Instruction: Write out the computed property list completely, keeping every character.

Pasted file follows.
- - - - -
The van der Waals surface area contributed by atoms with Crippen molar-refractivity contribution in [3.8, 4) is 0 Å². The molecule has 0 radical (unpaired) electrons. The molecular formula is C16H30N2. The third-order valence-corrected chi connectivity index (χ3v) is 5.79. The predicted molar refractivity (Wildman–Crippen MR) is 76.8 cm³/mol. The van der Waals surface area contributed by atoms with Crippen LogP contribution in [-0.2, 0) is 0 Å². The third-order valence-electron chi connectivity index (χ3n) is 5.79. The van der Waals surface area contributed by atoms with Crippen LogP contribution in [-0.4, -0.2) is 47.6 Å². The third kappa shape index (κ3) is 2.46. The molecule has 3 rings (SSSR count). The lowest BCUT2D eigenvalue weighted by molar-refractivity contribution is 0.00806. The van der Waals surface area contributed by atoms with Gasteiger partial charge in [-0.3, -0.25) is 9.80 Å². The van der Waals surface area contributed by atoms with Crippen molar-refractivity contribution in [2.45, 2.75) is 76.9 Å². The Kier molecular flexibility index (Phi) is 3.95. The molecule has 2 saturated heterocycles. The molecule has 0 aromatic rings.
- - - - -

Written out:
The van der Waals surface area contributed by atoms with Crippen molar-refractivity contribution in [3.8, 4) is 0 Å². The molecule has 0 radical (unpaired) electrons. The molecular formula is C16H30N2. The third-order valence-corrected chi connectivity index (χ3v) is 5.79. The predicted molar refractivity (Wildman–Crippen MR) is 76.8 cm³/mol. The van der Waals surface area contributed by atoms with Crippen LogP contribution in [-0.2, 0) is 0 Å². The third-order valence-electron chi connectivity index (χ3n) is 5.79. The van der Waals surface area contributed by atoms with Crippen LogP contribution in [-0.4, -0.2) is 47.6 Å². The third kappa shape index (κ3) is 2.46. The molecule has 3 rings (SSSR count). The lowest BCUT2D eigenvalue weighted by molar-refractivity contribution is 0.00806. The van der Waals surface area contributed by atoms with Gasteiger partial charge in [-0.3, -0.25) is 9.80 Å². The van der Waals surface area contributed by atoms with Crippen molar-refractivity contribution in [2.45, 2.75) is 76.9 Å². The Kier molecular flexibility index (Phi) is 3.95. The molecule has 2 saturated heterocycles. The molecule has 0 aromatic rings.